As a roguelike, Dungeon of the Endless gives players more than one way to die. But it's also a mix of squad-based exploration, tower defense, and RPG-style upgrades, so there's also more than one way to stay alive, too. The game's newest trailer shows how these different genres work together to make the game cohesive.
Cellar Door, the developer behind the excellent Rogue Legacy, has already started working on its next project. The team's not ready to say anything concrete about it yet, but it's notoriously against working within the same genre twice. Does that mean we won't see a Rogue Legacy 2? A recent interview indicates that the game's creators might just make an exception.
It's been a sc-fi kind of day in the PC gaming news ship. From mecha-judgement to pixellated piracy, the future will be filled with robots, adventure and so very much punching. All that's been missing is some synth-heavy exploration and survival. Fortunately, there's Proven Lands, a roguelike sandbox that hopes to scratch that '70s sci-fi itch.
Subset Games have revealed some more information about their upcoming free update for FTL. In a new blog post, the team run through some of the subsystems that the Advanced Edition will bring. The expansion - due early this year - will introduce the ability to clone crew members, hack enemy ships, and use mind control. This will basically make the game 30% more sci-fi - a figure that will rise dramatically should they announce a constantly malfunctioning holodeck room.
Spelunky, that addictive roguelike that stole our hearts to win our Game of the Year last year, is getting a bit of a facelift. A new update will include an option to enable a smaller, more streamlined user interface, as well as various tweaks and bug fixes. The update is available as of today for download on Steam.
Binding of Isaac creator Edmund McMillen has answered a huge selection of questions surrounding his and Nicalis's remake project Binding of Isaac: Rebirth. Taking the form of a Q&A between McMillen and a (hopefully fictional) foul-mouthed and belligerent question-asker, he reveals how the game will contain double the content of the original, how the developers are planning to add shared seeds, and how - typically - it will be "done when it's done".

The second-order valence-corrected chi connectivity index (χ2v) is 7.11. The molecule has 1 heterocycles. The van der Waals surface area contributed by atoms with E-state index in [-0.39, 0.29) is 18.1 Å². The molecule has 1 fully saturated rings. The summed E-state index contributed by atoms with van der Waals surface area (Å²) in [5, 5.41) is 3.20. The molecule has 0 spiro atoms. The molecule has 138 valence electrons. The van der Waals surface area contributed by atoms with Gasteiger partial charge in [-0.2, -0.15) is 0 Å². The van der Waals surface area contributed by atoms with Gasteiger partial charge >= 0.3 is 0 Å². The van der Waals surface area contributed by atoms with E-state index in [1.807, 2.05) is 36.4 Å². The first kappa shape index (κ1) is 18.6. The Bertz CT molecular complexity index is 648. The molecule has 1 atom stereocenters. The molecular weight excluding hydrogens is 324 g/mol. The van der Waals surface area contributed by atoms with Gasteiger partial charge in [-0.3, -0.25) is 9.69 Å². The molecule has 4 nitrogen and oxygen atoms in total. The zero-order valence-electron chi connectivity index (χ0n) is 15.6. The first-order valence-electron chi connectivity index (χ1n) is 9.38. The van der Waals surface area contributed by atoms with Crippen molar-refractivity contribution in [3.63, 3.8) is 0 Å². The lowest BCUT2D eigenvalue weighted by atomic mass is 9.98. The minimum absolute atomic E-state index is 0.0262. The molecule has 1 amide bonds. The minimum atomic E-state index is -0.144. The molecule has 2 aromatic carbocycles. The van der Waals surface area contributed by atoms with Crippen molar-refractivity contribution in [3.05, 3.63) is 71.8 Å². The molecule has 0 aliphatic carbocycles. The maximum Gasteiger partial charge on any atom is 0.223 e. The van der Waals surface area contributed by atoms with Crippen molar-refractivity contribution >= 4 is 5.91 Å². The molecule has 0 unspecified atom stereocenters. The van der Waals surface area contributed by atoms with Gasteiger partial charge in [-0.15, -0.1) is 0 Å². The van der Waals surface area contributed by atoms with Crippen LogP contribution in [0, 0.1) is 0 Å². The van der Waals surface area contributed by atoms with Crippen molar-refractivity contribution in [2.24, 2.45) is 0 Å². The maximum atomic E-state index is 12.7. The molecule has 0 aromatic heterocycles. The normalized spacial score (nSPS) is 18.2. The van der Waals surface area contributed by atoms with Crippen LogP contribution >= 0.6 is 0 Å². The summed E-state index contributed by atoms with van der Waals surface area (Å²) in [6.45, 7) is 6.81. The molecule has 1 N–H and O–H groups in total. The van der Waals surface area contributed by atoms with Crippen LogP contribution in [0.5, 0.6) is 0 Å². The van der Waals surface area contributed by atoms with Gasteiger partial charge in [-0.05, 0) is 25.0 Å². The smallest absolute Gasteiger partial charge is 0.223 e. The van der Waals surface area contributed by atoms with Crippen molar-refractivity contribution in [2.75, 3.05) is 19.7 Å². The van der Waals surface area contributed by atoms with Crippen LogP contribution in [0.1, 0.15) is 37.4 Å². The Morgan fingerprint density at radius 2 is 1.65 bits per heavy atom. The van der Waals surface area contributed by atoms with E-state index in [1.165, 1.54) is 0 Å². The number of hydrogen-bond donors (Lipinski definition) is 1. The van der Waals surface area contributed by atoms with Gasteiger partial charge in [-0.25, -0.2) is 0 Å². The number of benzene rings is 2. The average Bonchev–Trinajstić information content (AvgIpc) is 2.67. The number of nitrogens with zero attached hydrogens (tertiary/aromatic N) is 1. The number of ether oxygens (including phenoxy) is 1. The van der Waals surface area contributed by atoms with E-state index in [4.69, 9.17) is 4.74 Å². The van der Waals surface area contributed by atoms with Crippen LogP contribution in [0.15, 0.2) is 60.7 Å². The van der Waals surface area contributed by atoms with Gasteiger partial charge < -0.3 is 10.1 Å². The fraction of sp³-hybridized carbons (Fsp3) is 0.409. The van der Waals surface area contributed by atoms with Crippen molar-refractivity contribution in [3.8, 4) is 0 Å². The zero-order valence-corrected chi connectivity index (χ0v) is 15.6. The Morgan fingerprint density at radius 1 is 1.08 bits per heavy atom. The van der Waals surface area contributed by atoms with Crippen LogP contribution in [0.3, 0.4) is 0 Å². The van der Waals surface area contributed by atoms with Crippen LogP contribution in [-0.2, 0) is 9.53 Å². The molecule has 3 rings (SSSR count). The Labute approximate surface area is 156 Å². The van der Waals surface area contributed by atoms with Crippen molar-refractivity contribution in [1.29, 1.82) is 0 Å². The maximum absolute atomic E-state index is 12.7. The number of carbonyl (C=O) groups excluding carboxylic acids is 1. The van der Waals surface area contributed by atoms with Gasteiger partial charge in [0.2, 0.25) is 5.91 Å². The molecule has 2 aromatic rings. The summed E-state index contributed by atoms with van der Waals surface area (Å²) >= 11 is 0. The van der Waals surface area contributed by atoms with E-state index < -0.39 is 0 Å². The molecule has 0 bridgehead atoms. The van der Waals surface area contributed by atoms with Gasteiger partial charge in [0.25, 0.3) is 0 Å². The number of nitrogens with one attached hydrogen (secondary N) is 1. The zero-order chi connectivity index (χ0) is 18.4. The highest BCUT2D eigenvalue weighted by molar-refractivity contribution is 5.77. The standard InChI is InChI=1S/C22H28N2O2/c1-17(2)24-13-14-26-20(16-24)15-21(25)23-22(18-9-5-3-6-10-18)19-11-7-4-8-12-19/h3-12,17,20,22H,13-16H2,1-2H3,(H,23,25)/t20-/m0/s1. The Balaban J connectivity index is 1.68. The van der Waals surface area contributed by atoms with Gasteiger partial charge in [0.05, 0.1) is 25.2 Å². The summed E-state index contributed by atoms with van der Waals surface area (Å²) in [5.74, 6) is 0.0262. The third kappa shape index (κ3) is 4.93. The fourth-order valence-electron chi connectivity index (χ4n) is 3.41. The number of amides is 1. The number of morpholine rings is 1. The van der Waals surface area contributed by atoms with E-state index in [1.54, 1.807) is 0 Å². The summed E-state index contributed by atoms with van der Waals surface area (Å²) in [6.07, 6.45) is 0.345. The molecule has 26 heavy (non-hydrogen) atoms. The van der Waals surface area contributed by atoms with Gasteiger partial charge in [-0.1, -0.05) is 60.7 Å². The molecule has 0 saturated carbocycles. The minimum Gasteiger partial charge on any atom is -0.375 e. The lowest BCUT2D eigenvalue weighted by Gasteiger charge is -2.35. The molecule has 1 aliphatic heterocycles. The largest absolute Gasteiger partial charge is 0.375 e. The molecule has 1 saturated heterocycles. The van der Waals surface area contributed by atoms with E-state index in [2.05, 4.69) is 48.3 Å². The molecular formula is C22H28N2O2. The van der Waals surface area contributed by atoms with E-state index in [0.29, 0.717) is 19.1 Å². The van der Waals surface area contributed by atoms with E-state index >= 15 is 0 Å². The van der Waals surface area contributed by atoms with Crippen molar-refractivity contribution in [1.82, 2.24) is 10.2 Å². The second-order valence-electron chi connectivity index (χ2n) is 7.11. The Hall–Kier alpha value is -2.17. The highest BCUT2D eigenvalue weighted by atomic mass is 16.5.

There are two reasons to be excited for upcoming indie dungeon crawler Barony. The first is its description. On the game's TIGsource thread, creator Sheridan Kane Rathbunhe explains that it's essentially "Ultima Underworld, with multiplayer and lots of rogue-like stuff." The second reason is the trailer's use of In The Hall of the Mountain King, which is, in and of itself, a naturally exciting piece of music. Although it could have been made more exciting had the maker just learned a few lessons from AAA trailer making. Namely, dubstep.
Indie Lovecraft-alike Eldritch landed big last fall, earning itself a positive review and some kudos after only a few months of development. Now its designer, David Pittman, formerly of 2K Marin and Bioshock 2 fame, has written up an extensive post-mortem on the dark, unknowable secrets inside the black heart of indie game creation. In addition to talking frankly about the game’s budget and income, Pittman also revealed the absolute power of a Steam Sale to spike a game’s numbers.
For all its infinite wonder, space is kind of a jerk. It would be bad enough if FTL was about navigating its various deadly pitfalls, but the game goes one further - pitting you against a selection of deadly alien races and their many weapons. Despite all this, and as good as the space roguelike was, I always felt that it could use more variety and options to support the need for repeat playthroughs. Step forward FTL: Advanced Edition, which will be made available as a free upgrade to the base game next year. Along with the already detailed ships, weapons and events, its developers have now announced another race of murderous foe. It looks like space is being upgraded to an ultrajerk.
As if harder bosses were a thing that Rogue Legacy needed. That's the problem with roguelikes: they turn us all into masochists. Someone should chart the number of people who, having experienced the roguelike boom of the last couple of years, now spend their weekends in seedy industrial clubs getting spanked for pleasure. Alternatively, read on to learn of the less literal spanking the 2D dungeon-crawling roguelike will be administering in the next few days.